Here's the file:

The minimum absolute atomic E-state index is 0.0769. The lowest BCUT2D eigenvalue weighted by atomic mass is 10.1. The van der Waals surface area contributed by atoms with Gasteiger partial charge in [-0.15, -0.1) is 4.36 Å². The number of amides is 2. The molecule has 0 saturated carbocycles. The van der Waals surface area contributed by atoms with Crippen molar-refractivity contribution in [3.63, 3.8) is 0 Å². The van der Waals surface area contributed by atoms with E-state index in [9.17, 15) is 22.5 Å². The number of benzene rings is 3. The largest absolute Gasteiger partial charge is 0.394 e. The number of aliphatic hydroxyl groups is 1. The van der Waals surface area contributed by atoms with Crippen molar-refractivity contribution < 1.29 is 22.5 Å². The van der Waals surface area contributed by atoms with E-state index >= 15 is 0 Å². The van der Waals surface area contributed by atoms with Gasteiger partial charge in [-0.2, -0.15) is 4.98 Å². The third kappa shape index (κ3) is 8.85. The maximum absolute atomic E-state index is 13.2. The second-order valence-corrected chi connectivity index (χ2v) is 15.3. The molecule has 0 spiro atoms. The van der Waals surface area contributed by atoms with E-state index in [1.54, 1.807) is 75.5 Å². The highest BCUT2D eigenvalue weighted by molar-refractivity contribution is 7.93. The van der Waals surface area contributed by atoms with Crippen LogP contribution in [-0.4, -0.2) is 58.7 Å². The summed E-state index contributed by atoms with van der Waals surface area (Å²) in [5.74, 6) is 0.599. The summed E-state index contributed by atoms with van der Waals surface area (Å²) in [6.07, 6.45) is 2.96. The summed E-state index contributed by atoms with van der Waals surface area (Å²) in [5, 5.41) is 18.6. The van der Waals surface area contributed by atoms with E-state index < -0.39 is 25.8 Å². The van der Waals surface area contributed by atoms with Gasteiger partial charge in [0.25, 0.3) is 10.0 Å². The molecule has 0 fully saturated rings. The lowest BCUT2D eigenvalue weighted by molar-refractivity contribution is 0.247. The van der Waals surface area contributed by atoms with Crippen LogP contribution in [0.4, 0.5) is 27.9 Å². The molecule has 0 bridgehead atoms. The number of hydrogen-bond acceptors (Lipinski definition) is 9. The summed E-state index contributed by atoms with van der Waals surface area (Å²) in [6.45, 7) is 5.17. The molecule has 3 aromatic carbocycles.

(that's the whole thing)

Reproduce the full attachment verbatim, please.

The minimum absolute atomic E-state index is 0.0769. The lowest BCUT2D eigenvalue weighted by atomic mass is 10.1. The van der Waals surface area contributed by atoms with Gasteiger partial charge in [-0.15, -0.1) is 4.36 Å². The number of amides is 2. The molecule has 0 saturated carbocycles. The van der Waals surface area contributed by atoms with Crippen molar-refractivity contribution in [3.63, 3.8) is 0 Å². The van der Waals surface area contributed by atoms with E-state index in [9.17, 15) is 22.5 Å². The number of benzene rings is 3. The largest absolute Gasteiger partial charge is 0.394 e. The number of aliphatic hydroxyl groups is 1. The van der Waals surface area contributed by atoms with Crippen molar-refractivity contribution < 1.29 is 22.5 Å². The van der Waals surface area contributed by atoms with E-state index >= 15 is 0 Å². The van der Waals surface area contributed by atoms with Gasteiger partial charge in [-0.2, -0.15) is 4.98 Å². The third kappa shape index (κ3) is 8.85. The maximum absolute atomic E-state index is 13.2. The second-order valence-corrected chi connectivity index (χ2v) is 15.3. The molecule has 0 spiro atoms. The van der Waals surface area contributed by atoms with E-state index in [1.54, 1.807) is 75.5 Å². The highest BCUT2D eigenvalue weighted by molar-refractivity contribution is 7.93. The van der Waals surface area contributed by atoms with Crippen LogP contribution in [-0.4, -0.2) is 58.7 Å². The summed E-state index contributed by atoms with van der Waals surface area (Å²) in [5.74, 6) is 0.599. The summed E-state index contributed by atoms with van der Waals surface area (Å²) in [6.07, 6.45) is 2.96. The summed E-state index contributed by atoms with van der Waals surface area (Å²) in [5, 5.41) is 18.6. The van der Waals surface area contributed by atoms with E-state index < -0.39 is 25.8 Å². The van der Waals surface area contributed by atoms with Gasteiger partial charge in [0.25, 0.3) is 10.0 Å². The molecule has 0 fully saturated rings. The lowest BCUT2D eigenvalue weighted by molar-refractivity contribution is 0.247. The van der Waals surface area contributed by atoms with Crippen LogP contribution in [0.4, 0.5) is 27.9 Å². The molecule has 0 bridgehead atoms. The number of hydrogen-bond acceptors (Lipinski definition) is 9. The summed E-state index contributed by atoms with van der Waals surface area (Å²) in [6.45, 7) is 5.17. The molecule has 3 aromatic carbocycles.